Are there any native inhabitants of Delhi at all, or are they all ‘outsiders’?

To many it might appear to be an overdose of Delhi, but for a city that has constantly reinvented itself, Malvika Singh’s short biography of Delhi, Perpetual City has not come a day too late. Like the city, its windswept roads and its sun-kissed monuments, Malvika’s sweet little book warms the heart of a Dilliwallah. Now Dilliwallah, as I understand it, is quite a misnomer. You can find Delhi in all its avatars from Lal Kot and Siri to Tughlakabad, Ferozabad, Deenpanah and on to Shahjahanabad and beyond. But today in 2014, it won’t be easy to find a Dilliwallah in Dilli!

Why, even the city’s nomenclature is flawed. What is called Old Delhi is actually younger to many parts of New Delhi by almost 800 years. And what is usually referred to as New Delhi is at times older to some areas by as much as half a century. Ask the residents of the Walled City in areas such as Matia Mahal, Ballimaran or Chandni Chowk, and they will claim to be original Dilliwallahs. They have been the inhabitants of the kuchas, the havelis and the serais for around 400 years. Hence, across many generations, they have enjoyed the right to be called Dehlavis. Some use it in their name too.

However, try and say as much to a handful of old residents in and around Nizamuddin Basti-Bhogal and they will give a knowing smile, claiming, as some of them do, that they have been in Delhi since the time of Nizamuddin Auliya, the Sufi, whose prognostication, “Hunuz Dilli door ast” sadly came true for the Tughlaq king, Ghayasuddin. Venture to South Delhi, to the area around Mehrauli. Many claim their ancestors have been here since the time of the Sultanate, or better still, the Tomars! They are the ‘real’ Dilliwallahs! The rest, according to them, are all immigrants, or worse, upstarts. It may well be partially true, but aren’t all of us immigrants here? Just depends on how far back you go in time.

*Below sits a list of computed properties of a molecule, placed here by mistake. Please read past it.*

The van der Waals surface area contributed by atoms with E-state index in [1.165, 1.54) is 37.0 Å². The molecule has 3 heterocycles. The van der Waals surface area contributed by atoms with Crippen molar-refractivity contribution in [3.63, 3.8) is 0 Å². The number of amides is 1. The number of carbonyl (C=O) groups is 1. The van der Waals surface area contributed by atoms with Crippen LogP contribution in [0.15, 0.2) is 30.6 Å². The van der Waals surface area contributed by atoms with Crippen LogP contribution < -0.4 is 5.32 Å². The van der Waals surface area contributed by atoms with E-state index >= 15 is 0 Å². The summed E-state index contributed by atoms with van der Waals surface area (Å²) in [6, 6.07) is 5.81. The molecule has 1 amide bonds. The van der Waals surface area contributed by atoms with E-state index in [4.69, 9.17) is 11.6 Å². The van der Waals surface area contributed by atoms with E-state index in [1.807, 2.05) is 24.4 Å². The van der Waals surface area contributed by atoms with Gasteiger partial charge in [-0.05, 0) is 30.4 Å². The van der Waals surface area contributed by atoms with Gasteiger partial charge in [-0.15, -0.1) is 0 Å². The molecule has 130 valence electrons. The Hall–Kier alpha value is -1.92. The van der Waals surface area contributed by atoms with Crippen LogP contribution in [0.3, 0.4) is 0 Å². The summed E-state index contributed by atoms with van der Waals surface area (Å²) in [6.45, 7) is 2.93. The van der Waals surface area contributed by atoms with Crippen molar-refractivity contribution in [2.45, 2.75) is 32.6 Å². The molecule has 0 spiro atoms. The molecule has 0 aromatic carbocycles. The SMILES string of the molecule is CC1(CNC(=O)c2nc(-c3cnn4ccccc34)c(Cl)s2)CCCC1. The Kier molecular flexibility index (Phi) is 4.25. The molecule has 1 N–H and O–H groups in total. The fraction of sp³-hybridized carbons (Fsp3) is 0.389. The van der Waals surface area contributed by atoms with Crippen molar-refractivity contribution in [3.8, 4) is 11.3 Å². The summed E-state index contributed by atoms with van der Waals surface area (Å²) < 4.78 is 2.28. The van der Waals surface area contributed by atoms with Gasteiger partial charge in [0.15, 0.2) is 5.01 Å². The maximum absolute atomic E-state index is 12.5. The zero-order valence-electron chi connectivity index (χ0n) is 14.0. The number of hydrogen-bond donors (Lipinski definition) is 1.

Some came with the Aryans, others later. Some settled during the reign of the Chauhans, others during the Sultanate, still others during the rule of Shahjahan, and still others during British rule when Delhi again became the Capital of India in 1911. And today in 2014, the trickle of immigrants continues. The sprawling metropolis is a magnet that draws people in all the time. Some find white collar jobs, buy flats, start families. Others move on to shanties and unauthorised colonies. But can any one of these people working and living in Delhi call himself a Dilliwallah? Nope.

And then the biggest paradox. Delhi teems with millions and millions of people. Yet unlike, say, Kolkata, Mumbai or Chennai, there are few who call it their home. Millions stay here and earn their livelihood, yet the city is a little more than a ‘rain basera’, a night shelter. Come Diwali, Eid or Christmas, Delhi is deserted by thousands who head ‘home’ to small towns of Uttar Pradesh, Bihar, Kerala, Tamil Nadu. Same when a resident gets married; the entourage goes ‘native’. Never mind that Zauq, the court poet of Bahadur Shah Zafar, once said, “Kaun Jaye Zauq Par Dilli ki galiyan chhor kar?”.

Delhi is treated shabbily, very shabbily. No Dilliwallahs here. Everybody is either Bihari, Bengali, Punjabi or ‘Madrasi’ (that easy if inaccurate stereotype for people from the South), but nobody is a Delhiite.

In fact, not just on festive or special occasions, the city’s residents keep ‘away’ from it all the time. They build little avenues, little ghettos of their own, the Bengalis, the Madrasis, the Punjabis, the Muslims, the Sikhs and what have you. Inside the little pockets of isolation are celebrated festivals of the specific region or religion; outside, the world goes on as usual. It is like wearing trousers to office and coming back home to slip into tehmat, dhoti or mundu.

No wonder, not many feel for the city and its vast history. Or Delhi’s ability to rise, like the proverbial phoenix, from the ashes. Or its medieval monuments, each one of them a statement in grandeur. Malvika’s book which provoked me to think about Dilliwallahs, will, hopefully, give residents urgent reason to take pride in the city. And maybe, convince some to call it their own.


Beyond languageJanuary 17, 2014